Everyone has a view on the Vicky Pryce trial debacle: those now infamous 10 questions, the judge's withering responses and the wider implications for trial by jury. Based dangerously on the cumulative weight of anecdotal evidence, it appears those views are coloured largely by whether or not one has actually "done it".
Asking around, I'm surprised by how few have been on a jury. Of course, I'm asking mostly professional people with the inclination and education to "get out of it" on the flimsy grounds that their work is so vital to society and/or they are so crucial to that work it can't continue without them. As if jury service is not important.
That said, I have helped some "get out of it" on quite different grounds: their English not being up to writing a letter of excuse, let alone fully understanding the complex legalese of a trial. It strikes me – based on more dangerous anecdotes, including my own depressing experience – that therein lies much of the comprehension problem.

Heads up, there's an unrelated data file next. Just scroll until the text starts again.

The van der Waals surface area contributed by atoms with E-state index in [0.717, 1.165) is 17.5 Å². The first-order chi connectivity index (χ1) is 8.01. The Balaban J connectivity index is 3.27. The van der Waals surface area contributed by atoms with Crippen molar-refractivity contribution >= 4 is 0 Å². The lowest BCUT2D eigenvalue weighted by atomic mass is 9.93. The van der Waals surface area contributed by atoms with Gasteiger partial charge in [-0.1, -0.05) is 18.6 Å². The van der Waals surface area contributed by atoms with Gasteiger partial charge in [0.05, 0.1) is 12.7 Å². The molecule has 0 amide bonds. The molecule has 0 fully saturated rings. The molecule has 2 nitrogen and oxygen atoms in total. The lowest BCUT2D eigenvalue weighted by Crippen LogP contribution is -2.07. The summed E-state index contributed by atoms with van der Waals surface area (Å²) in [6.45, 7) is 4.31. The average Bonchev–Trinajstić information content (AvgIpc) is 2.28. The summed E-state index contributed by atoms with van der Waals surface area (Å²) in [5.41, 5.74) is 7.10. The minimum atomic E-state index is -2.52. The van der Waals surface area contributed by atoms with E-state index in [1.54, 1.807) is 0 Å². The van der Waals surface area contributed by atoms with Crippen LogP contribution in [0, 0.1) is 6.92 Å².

In private, if not public, many are sneering at the Pryce jury for being "thick". The judge himself implied as much of at least one juror. But, there is a different way of looking at this. Perhaps these jurors, who may or may not have English as a first language, quite reasonably did not feel they grasped the precise meaning of "beyond reasonable doubt". Perhaps such questions reflected an admirable sense of civic duty, not ignorance. Perhaps they should inspire confidence in the system, not condemnation from a judge, who has sat in scary courtrooms for 30 years, and armchair critics who have bottled the responsibility of fulfilling a jury summons.
Life is not The Good Wife. We can't choose juries via weeks of selection argument. If we believe in being judged by our peers, then we must stop hiding in arrogant cowardice and say yes to that onerous responsibility.Reuse content